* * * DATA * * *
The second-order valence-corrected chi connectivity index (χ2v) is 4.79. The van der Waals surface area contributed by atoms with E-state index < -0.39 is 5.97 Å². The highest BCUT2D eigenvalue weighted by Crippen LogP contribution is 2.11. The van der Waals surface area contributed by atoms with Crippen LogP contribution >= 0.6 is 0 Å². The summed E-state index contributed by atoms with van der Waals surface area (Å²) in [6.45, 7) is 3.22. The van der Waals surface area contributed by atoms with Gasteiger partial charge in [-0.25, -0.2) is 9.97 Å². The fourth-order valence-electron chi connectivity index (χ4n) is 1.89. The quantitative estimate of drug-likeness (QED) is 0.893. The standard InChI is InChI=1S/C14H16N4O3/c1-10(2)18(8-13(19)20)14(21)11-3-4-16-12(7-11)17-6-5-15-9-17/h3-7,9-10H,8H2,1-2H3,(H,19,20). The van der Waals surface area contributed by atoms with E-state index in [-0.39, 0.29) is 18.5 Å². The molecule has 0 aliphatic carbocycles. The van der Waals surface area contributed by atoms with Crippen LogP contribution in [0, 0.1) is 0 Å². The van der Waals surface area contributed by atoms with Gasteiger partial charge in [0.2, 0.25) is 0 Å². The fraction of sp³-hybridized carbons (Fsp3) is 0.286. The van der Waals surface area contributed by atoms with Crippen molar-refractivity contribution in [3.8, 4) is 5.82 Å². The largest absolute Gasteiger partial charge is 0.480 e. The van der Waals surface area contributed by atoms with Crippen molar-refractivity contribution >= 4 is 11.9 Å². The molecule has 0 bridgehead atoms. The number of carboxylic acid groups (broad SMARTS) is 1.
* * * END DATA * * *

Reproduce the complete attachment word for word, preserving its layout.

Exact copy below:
The second-order valence-corrected chi connectivity index (χ2v) is 4.79. The van der Waals surface area contributed by atoms with E-state index < -0.39 is 5.97 Å². The highest BCUT2D eigenvalue weighted by Crippen LogP contribution is 2.11. The van der Waals surface area contributed by atoms with Crippen LogP contribution >= 0.6 is 0 Å². The summed E-state index contributed by atoms with van der Waals surface area (Å²) in [6.45, 7) is 3.22. The van der Waals surface area contributed by atoms with Gasteiger partial charge in [-0.25, -0.2) is 9.97 Å². The fourth-order valence-electron chi connectivity index (χ4n) is 1.89. The quantitative estimate of drug-likeness (QED) is 0.893. The standard InChI is InChI=1S/C14H16N4O3/c1-10(2)18(8-13(19)20)14(21)11-3-4-16-12(7-11)17-6-5-15-9-17/h3-7,9-10H,8H2,1-2H3,(H,19,20). The van der Waals surface area contributed by atoms with E-state index in [-0.39, 0.29) is 18.5 Å². The molecule has 0 aliphatic carbocycles. The van der Waals surface area contributed by atoms with Crippen LogP contribution in [0, 0.1) is 0 Å². The van der Waals surface area contributed by atoms with Gasteiger partial charge in [0.2, 0.25) is 0 Å². The fraction of sp³-hybridized carbons (Fsp3) is 0.286. The van der Waals surface area contributed by atoms with Crippen molar-refractivity contribution in [3.8, 4) is 5.82 Å². The largest absolute Gasteiger partial charge is 0.480 e. The van der Waals surface area contributed by atoms with Crippen molar-refractivity contribution >= 4 is 11.9 Å². The molecule has 0 bridgehead atoms. The number of carboxylic acid groups (broad SMARTS) is 1.